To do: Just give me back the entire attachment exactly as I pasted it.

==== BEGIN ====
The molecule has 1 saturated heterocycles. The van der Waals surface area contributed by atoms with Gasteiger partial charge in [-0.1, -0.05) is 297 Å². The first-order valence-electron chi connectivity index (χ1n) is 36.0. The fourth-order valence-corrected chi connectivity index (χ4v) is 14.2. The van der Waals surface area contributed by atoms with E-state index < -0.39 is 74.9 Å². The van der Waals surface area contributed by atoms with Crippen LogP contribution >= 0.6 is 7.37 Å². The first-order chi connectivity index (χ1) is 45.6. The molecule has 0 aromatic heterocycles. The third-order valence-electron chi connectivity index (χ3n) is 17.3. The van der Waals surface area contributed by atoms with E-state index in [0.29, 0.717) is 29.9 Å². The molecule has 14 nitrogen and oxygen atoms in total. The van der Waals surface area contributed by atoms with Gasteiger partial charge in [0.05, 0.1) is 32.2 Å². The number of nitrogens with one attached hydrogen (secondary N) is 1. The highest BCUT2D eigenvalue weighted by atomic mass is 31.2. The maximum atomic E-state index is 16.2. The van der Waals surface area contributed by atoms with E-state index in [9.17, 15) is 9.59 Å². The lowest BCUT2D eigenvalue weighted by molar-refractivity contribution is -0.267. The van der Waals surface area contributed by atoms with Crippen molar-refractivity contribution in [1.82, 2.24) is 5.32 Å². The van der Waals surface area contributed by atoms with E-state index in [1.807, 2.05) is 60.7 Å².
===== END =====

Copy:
The molecule has 1 saturated heterocycles. The van der Waals surface area contributed by atoms with Gasteiger partial charge in [-0.1, -0.05) is 297 Å². The first-order valence-electron chi connectivity index (χ1n) is 36.0. The fourth-order valence-corrected chi connectivity index (χ4v) is 14.2. The van der Waals surface area contributed by atoms with E-state index < -0.39 is 74.9 Å². The van der Waals surface area contributed by atoms with Crippen LogP contribution >= 0.6 is 7.37 Å². The first-order chi connectivity index (χ1) is 45.6. The molecule has 0 aromatic heterocycles. The third-order valence-electron chi connectivity index (χ3n) is 17.3. The van der Waals surface area contributed by atoms with E-state index in [0.29, 0.717) is 29.9 Å². The molecule has 14 nitrogen and oxygen atoms in total. The van der Waals surface area contributed by atoms with Gasteiger partial charge in [0.05, 0.1) is 32.2 Å². The number of nitrogens with one attached hydrogen (secondary N) is 1. The highest BCUT2D eigenvalue weighted by atomic mass is 31.2. The maximum atomic E-state index is 16.2. The van der Waals surface area contributed by atoms with E-state index in [9.17, 15) is 9.59 Å². The lowest BCUT2D eigenvalue weighted by molar-refractivity contribution is -0.267. The van der Waals surface area contributed by atoms with Crippen molar-refractivity contribution in [1.82, 2.24) is 5.32 Å². The van der Waals surface area contributed by atoms with E-state index in [1.807, 2.05) is 60.7 Å².